THE BLOG

Embracing the Food (R)evolution

26/06/2013 09:55 BST | Updated 25/08/2013 10:12 BST
Alamy

As a nation, we love food. We don't eat to live, we live to eat. However, people are more discerning about the food they put into their mouths now, and rightfully so.

With the media-grabbing headlines of unidentifiable meat sneaking into supermarket ready meals and frozen goods, people are beginning to grow untrusting of 'brands own' products. In 2013, it's not a severed and bloody horse head under the bed covers. It's the addition of horsemeat into products with only beef on the ingredients list. The deception of supermarket chains is just as gruesome as that infamous Godfather scene.

It's not deception but financial greed that fuels many restaurant-owners. Do they not know we're in a recession? Do they not know that every time we dig deep into our dusty pockets to pay an extortionate bill that we lose a little bit of the love we had for the restaurant scene?

There's an urgent necessity for us food-loving people to stand up and take action. We don't need to buy from supermarket chains that mislead us and we don't need to pay through the nose for average food in restaurants.

Thankfully, people are taking action, and they're doing so by taking to the streets. It's evident in the thriving farmers markets, chock-full at weekends with people shopping for food for the week, for their families, for themselves. And it's evident in the growth and popularity of the many different street food markets. In London alone there are more than ten street food markets to visit, from the extraordinarily popular nighttime market Street Feast London to Kings Cross dwellers at Kerb and Southbank stalwarts the Real Food Market.

We're seeking out high quality produce - both for cooking at home and when eating out. And there's no denying it: street food isn't the greasy affair that it used to be.

We've relegated the shoddy vans selling burgers covered in grime to the greyest places in the country - motorway service stations and rarely used industrial car parks. No longer do we have to put up with Frankenstein-style frankfurters in their red PVC jackets or burgers riddled with germs and tainted with despair.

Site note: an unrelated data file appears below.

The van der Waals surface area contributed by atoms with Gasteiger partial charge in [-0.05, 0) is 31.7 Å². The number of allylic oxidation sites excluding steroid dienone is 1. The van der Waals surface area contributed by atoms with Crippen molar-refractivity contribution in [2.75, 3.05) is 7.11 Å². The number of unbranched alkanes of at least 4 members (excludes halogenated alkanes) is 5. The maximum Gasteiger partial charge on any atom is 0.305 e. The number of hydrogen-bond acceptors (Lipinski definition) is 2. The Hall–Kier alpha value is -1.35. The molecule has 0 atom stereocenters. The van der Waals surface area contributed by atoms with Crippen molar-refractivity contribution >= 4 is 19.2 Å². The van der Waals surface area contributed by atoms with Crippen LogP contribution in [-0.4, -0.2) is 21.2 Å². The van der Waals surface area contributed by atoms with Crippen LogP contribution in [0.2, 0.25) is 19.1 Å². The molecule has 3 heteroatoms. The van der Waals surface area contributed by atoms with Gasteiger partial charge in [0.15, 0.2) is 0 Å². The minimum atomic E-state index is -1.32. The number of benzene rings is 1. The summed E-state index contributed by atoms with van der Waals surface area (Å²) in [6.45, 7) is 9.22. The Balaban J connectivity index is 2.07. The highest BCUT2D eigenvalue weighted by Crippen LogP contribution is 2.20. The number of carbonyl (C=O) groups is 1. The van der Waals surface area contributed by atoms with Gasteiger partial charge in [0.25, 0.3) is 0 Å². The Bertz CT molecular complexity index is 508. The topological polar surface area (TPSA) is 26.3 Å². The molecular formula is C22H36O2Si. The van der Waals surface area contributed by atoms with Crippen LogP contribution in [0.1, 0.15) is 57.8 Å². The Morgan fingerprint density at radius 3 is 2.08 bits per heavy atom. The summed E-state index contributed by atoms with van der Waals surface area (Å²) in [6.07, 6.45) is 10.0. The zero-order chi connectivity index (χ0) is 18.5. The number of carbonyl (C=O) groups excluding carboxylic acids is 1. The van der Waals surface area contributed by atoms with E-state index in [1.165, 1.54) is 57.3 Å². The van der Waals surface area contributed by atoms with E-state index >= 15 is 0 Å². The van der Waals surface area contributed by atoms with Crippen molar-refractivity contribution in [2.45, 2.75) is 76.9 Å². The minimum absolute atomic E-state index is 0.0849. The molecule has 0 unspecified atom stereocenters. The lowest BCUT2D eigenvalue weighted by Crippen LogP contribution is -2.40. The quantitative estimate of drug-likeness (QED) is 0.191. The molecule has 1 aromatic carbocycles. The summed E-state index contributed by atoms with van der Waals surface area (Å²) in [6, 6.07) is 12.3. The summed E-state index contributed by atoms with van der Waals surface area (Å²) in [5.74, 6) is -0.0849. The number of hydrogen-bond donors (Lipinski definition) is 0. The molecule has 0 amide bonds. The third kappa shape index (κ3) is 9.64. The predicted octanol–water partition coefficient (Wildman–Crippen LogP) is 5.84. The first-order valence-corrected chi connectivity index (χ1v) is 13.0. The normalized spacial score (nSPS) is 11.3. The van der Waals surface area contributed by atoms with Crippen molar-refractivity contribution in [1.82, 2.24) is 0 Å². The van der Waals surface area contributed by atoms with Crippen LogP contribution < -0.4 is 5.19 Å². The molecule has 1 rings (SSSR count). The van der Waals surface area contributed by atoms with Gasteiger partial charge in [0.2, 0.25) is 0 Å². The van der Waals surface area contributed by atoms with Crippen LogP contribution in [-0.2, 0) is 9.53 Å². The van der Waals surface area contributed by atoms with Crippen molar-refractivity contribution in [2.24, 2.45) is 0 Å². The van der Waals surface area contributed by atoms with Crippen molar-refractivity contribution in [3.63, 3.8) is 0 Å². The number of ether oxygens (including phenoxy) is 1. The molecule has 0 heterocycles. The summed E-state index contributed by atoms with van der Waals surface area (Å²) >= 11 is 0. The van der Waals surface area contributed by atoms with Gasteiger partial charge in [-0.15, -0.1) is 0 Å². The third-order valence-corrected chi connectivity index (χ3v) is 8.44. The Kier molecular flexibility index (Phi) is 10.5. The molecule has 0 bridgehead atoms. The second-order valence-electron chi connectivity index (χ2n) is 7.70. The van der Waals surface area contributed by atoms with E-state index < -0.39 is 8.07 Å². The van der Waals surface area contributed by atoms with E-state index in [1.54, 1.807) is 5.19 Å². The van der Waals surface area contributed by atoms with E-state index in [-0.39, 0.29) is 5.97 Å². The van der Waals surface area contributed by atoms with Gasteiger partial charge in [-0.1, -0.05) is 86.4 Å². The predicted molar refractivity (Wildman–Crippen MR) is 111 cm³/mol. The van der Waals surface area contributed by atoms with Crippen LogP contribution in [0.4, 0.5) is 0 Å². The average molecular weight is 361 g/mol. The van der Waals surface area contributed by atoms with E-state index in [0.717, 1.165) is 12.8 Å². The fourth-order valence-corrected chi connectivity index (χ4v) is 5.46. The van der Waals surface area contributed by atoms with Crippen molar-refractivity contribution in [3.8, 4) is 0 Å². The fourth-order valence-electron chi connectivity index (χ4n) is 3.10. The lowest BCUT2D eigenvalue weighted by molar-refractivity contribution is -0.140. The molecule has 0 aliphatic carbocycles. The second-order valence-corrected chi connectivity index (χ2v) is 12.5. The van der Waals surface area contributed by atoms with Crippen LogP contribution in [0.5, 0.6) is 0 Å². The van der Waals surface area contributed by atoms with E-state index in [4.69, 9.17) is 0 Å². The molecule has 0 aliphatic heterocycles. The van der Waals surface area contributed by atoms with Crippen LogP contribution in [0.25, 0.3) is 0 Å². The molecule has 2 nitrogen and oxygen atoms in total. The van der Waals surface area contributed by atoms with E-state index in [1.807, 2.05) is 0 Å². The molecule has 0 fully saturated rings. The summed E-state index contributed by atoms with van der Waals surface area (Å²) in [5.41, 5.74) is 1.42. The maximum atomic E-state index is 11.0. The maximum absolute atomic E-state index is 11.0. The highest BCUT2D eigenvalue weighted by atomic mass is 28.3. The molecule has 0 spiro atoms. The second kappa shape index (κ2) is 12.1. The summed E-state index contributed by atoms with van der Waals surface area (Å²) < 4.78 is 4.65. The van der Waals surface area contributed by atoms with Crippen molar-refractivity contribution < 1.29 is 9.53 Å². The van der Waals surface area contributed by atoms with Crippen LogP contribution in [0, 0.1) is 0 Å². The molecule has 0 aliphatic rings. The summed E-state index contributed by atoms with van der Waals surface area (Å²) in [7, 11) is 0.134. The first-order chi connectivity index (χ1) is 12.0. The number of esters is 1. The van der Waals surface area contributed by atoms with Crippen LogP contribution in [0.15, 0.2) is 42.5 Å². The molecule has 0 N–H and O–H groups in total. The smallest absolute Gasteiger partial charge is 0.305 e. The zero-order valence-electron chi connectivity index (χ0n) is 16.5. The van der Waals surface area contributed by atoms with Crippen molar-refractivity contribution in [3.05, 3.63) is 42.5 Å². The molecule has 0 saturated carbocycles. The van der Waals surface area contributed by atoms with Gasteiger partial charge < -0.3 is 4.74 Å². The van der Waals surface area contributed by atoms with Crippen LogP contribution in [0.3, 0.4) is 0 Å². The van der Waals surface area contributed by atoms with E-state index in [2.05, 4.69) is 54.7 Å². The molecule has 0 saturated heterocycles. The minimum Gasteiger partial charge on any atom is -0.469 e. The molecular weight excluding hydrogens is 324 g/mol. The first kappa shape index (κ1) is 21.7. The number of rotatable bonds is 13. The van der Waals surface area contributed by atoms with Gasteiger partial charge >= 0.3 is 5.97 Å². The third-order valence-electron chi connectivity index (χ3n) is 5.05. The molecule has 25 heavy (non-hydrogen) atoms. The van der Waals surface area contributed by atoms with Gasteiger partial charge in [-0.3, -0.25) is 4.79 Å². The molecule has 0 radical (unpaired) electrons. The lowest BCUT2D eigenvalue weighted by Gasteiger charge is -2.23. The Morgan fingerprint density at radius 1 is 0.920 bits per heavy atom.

We've welcomed in a new age of street food: sophisticated and intelligent cooking rustled up by chefs with big ideas and future or previous high-profile careers in Michelin-starred restaurants.

Ben Spalding is one such chef who has taken to the streets in recent months. He's no stranger to the culinary scene, having spent the past 10 years or so working in some of the finest Michelin-starred restaurants in the country, including bald-headed foodie genius Heston Blumenthal's flagship restaurant, The Fat Duck. Spalding comes with accolades and high praise indeed.

However, he's given it all up to work in abandoned warehouses and corners of primary schools; he works in kitchens without proper fridges or freezers, alongside customers rather than hidden away behind closed kitchen doors. His latest project, Stripped Back, currently in its second year, does exactly that - it strips back food to its essence. He describes it as 'refined street food'. I describe it as bloody excellent. It's affordable (at roughly £30 for four servings with surprises). It's passionate. It's innovative. Spalding cares about what goes on our plates - and we should too. His stint at Street Feast is coming to an end this Friday, coinciding with Street Feast's departure from their Haggerston home at Merchant Yard, but it isn't the last we've seen of Ben Spalding - at Street Feast or on the street food circuit. Exciting things are happening, and I for one will be wherever he lays his knives.

We've no excuse any more to settle for overpriced dross. There's so much good food out there that it's criminal not to take to the streets in protest.